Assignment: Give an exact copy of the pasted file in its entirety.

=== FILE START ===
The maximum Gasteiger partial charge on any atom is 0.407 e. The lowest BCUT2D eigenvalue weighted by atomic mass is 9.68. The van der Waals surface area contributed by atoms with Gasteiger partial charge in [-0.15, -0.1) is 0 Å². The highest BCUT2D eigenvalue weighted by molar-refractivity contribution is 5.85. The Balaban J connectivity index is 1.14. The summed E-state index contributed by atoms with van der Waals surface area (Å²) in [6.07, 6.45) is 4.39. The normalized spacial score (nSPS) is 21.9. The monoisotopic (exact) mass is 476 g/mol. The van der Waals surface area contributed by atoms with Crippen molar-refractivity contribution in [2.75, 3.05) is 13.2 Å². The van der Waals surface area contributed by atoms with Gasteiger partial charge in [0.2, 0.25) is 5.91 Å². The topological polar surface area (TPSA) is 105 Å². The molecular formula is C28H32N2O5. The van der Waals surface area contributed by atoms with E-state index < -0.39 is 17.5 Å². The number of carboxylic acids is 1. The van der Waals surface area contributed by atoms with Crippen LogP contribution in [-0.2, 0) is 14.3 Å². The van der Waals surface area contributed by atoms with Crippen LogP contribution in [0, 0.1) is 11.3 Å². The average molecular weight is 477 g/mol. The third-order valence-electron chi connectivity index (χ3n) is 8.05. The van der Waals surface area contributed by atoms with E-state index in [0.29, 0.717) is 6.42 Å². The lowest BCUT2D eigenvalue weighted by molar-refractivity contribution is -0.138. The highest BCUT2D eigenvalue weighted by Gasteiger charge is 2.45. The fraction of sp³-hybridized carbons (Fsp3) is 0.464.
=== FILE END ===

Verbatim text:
The maximum Gasteiger partial charge on any atom is 0.407 e. The lowest BCUT2D eigenvalue weighted by atomic mass is 9.68. The van der Waals surface area contributed by atoms with Gasteiger partial charge in [-0.15, -0.1) is 0 Å². The highest BCUT2D eigenvalue weighted by molar-refractivity contribution is 5.85. The Balaban J connectivity index is 1.14. The summed E-state index contributed by atoms with van der Waals surface area (Å²) in [6.07, 6.45) is 4.39. The normalized spacial score (nSPS) is 21.9. The monoisotopic (exact) mass is 476 g/mol. The van der Waals surface area contributed by atoms with Crippen molar-refractivity contribution in [2.75, 3.05) is 13.2 Å². The van der Waals surface area contributed by atoms with Gasteiger partial charge in [0.2, 0.25) is 5.91 Å². The topological polar surface area (TPSA) is 105 Å². The molecular formula is C28H32N2O5. The van der Waals surface area contributed by atoms with E-state index < -0.39 is 17.5 Å². The number of carboxylic acids is 1. The van der Waals surface area contributed by atoms with Crippen LogP contribution in [-0.2, 0) is 14.3 Å². The van der Waals surface area contributed by atoms with Crippen LogP contribution in [0, 0.1) is 11.3 Å². The average molecular weight is 477 g/mol. The third-order valence-electron chi connectivity index (χ3n) is 8.05. The van der Waals surface area contributed by atoms with E-state index in [0.29, 0.717) is 6.42 Å². The lowest BCUT2D eigenvalue weighted by molar-refractivity contribution is -0.138. The highest BCUT2D eigenvalue weighted by Gasteiger charge is 2.45. The fraction of sp³-hybridized carbons (Fsp3) is 0.464.